Practice English Speaking&Listening with: Jeremy Green: The Deep-Water Graveyard

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The "graveyard"

I suppose of the whole story of this process started

following settlement in Western Australia

what was happening is, that ships were coming

in the port, some of were being wrecked, some of them were

not capable of carrying on their journeys of voyages

and they were being abandoned on the beaches

and this actually, I suspect,

caused a rather, sort of,

didn't look terribly good to the settlers to settle with

abandoned wrecks laying all over the place

and eventually the government decided that

it had to managed properly as governments tend to want to

do, and so they designated an area

well they initially designated a

place down in Cockburn Sound

to get rid of ships, but this started to become another problem

and so they said, the best bet is we're going to

get them to be dumped in what they called the "deep-water graveyard"

which is about 10-15 kilometres

south-west from the west end of Rottnest

in about a 100 metres of water

So, there is over various period of time ships that were

being used in the harbour, a ship would come in

it would not be fit to carry on

it's voyage, because it was

in such bad condition, it would be say, damaged in a storm or something like this

generally those ships then became lighters, or they became

hulks, and they stored

coal, or supplies for the ships, water, that sort of thing

and they were tied up in the harbour ervice the ships that weer coming in

and then eventually, they became so

hopelessly rotten

that they became a danger to the port and that

point they were taken out and sunk

in the deep water graveyard.

And we've got public records of about

50 or 60 ships from

around 1900 to the 1950s

that were sunk in the graveyard.

And then what happened is Mike McCarthy

started, we started to get reports from

fisherman who were working

fishing out in this area, and shipwrecks are big

fish aggregation areas, fish tend to collect around them and if you

go over the top of wreck site with an echo-sounder you'll see big

column of fish, basicially, so fish love them

and so they started to report sites

and they were way too deep for us to deal with

but we started to

gather this sort of information together

and then about, ten years ago

a local film company

Propero Productions, they were doing the

"Shipwreck Detectives" and one of the

projects, they came to us and said

what sort of project would you like to

do that you're not normally funded to do by the government?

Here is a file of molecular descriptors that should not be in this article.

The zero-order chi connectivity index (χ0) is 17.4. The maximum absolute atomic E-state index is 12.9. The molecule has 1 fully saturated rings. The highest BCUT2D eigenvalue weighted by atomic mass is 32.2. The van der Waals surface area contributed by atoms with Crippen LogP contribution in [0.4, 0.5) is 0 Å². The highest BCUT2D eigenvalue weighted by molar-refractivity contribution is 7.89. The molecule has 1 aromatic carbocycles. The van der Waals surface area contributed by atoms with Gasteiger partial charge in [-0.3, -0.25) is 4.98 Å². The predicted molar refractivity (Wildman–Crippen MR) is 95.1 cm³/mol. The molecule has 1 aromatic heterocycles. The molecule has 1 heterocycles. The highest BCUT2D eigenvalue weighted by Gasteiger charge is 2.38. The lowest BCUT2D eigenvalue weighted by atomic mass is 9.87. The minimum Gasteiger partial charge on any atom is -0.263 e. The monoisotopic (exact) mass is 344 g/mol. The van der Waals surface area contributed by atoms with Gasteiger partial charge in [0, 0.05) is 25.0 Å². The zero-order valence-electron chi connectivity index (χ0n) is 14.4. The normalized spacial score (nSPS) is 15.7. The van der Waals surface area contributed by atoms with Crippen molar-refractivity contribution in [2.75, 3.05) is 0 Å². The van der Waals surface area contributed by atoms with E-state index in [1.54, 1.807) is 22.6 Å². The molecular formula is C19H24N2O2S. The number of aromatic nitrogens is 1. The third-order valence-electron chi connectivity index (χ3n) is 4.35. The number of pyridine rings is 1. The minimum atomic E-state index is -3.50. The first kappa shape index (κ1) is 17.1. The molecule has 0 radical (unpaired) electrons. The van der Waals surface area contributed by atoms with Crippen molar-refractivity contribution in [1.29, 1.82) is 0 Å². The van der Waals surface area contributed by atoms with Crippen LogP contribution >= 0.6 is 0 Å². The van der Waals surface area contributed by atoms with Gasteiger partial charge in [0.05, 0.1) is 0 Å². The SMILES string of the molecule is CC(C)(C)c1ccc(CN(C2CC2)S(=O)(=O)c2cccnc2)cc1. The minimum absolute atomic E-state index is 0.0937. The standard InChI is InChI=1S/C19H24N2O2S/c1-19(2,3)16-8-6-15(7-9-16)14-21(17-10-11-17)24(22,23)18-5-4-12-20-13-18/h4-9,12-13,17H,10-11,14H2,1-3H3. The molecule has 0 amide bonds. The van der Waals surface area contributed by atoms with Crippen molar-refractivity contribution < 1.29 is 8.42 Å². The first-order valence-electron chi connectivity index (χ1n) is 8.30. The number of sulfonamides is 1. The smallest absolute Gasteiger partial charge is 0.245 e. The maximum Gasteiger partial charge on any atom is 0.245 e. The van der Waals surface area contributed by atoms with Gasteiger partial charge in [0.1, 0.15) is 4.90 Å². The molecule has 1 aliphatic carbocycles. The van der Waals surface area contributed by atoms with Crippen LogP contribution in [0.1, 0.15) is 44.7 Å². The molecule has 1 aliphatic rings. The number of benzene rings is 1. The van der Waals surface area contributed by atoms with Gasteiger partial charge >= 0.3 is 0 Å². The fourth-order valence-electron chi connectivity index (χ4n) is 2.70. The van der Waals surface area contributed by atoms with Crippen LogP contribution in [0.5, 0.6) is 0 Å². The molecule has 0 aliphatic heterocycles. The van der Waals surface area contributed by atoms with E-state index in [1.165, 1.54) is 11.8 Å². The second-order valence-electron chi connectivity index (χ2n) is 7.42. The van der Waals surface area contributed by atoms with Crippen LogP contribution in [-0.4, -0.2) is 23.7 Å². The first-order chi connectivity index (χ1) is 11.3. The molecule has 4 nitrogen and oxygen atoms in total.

And one of them was the deep water graveyard

unfortunately, that program never came, went to air

six other programs did, but

the story wasn't good enough

but it's fascinating, it has been fascinating, because

they commissioned a local

aerial survey company to

run an aerial magnotomic survey over a section of the deep water graveyard

and came up with six or seven very large magnetic anomalies

so we then knew the precise position

of five or six big iron wrecks

iron wrecks sunk in the graveyard

Fortunately at that time there was a

a group of technical divers, these sort of

people who dive on gas mixtures

and they were looking for things to do

you could go dive to a 100 metres and have a look at the

few sea anemones at the bottom, but it's pretty boring stuff, so they were really excited by this idea

we gave them positions of the sites and they dived on them

they reported there were wrecks there

they got very fuzzy photographs

in the beginning, because they were just learning how to do things

and it really became

really interesting, and

I've been working with them in Turkey

in 2001

and we'd been using a

two-man submarine to go in and

look for wreck sites

and it was a really, sort of, it's a one atmosphere thing, so it's

comfortable, there's a big plastic style bubble

and I was in the Swan River

sailing my boat, and I looked across at the

Pier 21 and there was boat with a

one these submarines on the back of it, and I said

Gosh! This is..

Who's that?! So,

we did some investigation and found the guy who owned it

and he was also looking for things to do, because

you can go down in a submarine to a 100 metres

of water and look around at a very boring

bottom, and we gave him the positions of some of the wreck

sites and he started to dive on them

and we started to get high-definition

video footage of the sites

and we've now identified probably

about 16 sites

well, we've located 16 sites

identified about five of them

we've actually got names for them

and virtually every day

not every day, but once a month or so, new information has come in

about this whole area, so it's

it's very interesting

I dived in the submarine one time, when we were in 70 metres of water

and you could see the surface

we were down for two hours I think it was

and of course the technical divers can only

dive for about 15 minutes then they have to spend about

three hours decompressing

in 10 metres of water, so it's

a wonderful tool

I think gradually as time goes on

we're going to learn a lot more about

the graveyard and the ships

that have been sunk there

The Description of Jeremy Green: The Deep-Water Graveyard